Flies are essentially meant to look like insects in their natural environment.  Fish like bass or trout will bite at your flies thinking that they are aquatic insects, larvae, drowned surface insects or larvae that is swimming to the surface in order to hatch.  Wet flies are use not just to resemble the insects but to have the same type of motion as an insect in the water.  As you become more experienced in fly fishing your technique for emulating an insect will improve.  That is why most beginners start out with dry flies.  Here is some help improving your wet fly fishing technique.

Dry Fly Fishing

Unlike wet fly fishing these flies aren’t meant to go underwater.  Rather they are meant to float along the surface of the water and resemble insects.  That doesn’t mean that all flies resemble insects some are meant to look like mice, frogs or snakes.  In order for the flies to stay on the water you may need to use an oil like Gink or something very similar.  Smaller flies will rely on the surface tension of the water in order to look like they are floating.

Nymph Flies

A nymph fly is a wet fly and it is meant to resemble an insect living under the water. It is meant to look like insect larvae and if you are planning on trying out nymphs then you may have to add some weight to your line so that it stays underwater.

Streamer Flies

This type of fly doesn’t look anything like an insect at all but instead they look like an injured fish making them good prey for bigger fish.

Choosing the right type of fly will vary greatly on when and where you go fishing.  If you are new to fly fishing then a guide can help you with the right flies for the area, you may want a tackle box full of all of them…just in case.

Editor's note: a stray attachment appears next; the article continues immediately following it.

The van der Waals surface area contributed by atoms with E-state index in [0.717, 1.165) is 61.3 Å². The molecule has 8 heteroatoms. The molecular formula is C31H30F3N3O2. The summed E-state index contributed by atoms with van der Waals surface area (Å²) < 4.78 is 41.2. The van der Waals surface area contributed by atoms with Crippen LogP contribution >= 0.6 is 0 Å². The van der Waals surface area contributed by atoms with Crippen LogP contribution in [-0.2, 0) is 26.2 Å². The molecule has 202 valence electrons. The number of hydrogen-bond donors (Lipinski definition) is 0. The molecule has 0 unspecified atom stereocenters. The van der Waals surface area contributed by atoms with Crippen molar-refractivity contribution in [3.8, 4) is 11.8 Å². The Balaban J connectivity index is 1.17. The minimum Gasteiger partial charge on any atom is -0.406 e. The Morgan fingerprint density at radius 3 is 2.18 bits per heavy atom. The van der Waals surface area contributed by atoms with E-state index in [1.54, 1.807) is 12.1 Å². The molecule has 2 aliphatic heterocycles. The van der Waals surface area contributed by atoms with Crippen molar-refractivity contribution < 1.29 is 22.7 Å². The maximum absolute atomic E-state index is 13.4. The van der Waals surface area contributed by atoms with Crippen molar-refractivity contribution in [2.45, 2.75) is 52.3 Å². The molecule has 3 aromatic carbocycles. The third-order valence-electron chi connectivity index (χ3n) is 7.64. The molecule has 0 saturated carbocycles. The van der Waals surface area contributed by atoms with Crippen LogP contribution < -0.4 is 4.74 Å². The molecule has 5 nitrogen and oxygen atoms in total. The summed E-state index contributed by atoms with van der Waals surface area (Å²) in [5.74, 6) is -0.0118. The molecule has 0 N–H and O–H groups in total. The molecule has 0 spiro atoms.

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The Basics of Fly Fishing

The Basics of Fly Fishing

Before you head to the nearest sporting goods store to load up on fly fishing gear, you should have a firm grasp on the basics.  Even the most experienced fishermen in the world have had trouble going from spin casting to fishing with flies.  Fly fishing offers up a great fishing experience but it comes with a whole new set of challenges.  Forget what you know about spin casting and learn a whole new method of reeling in the big one.  Here are the basics of fly fishing.

Getting Started

If you have never fished before then there are some advantages to being a beginner, you have no bad habits to unlearn.  But before buying gear there are some basics you should know that will affect what you buy.  No matter how much or how little fishing experience you have fly fishing is different, it has a completely different technique.  You cast the line instead of the lure and this makes for a whole different fishing technique.

The Gear

If you already have a spinning rod then the first thing that you’re going to notice is how rods for fly fishing are a bit longer and more flexible.  The rods do come in different lengths and as a beginner you probably want to start with a medium weight rod along with the same weight line and fly reel.  If you go to a store that has a specialized section for fishing they probably have a package put together just for beginners that will get you started.  If not, then the bare minimum that you’re going to want to get is a rod, reel, leader and line.

The Flies

When it comes to fly fishing you have two basic types of flies, wet and dry flies.  The dry flies float on the surface of the water and they lure the fish to the surface to eat the fly.  Wet flies differ in that they are meant to attract fish that hang around the bottom of the lake or stream looking for food.  When you are first trying fly fishing you should start with dry flies.  Dry flies give you the chance to see when the fish is biting and reel them in.

Trying in Out

If you are not sure if you will like or get the hang of fly fishing then why not test it out first.  If you can find a friend or even local guide who can give you a lesson and that will provide the gear for you to try it out.  You can get the hang of learning how to cast and finding the right flies for what you are trying to catch.  Bear in mind that fly fishing is as much art as it is science and you may not reel in the big one your first time out.  The fact that it can be challenging is why most anglers love it.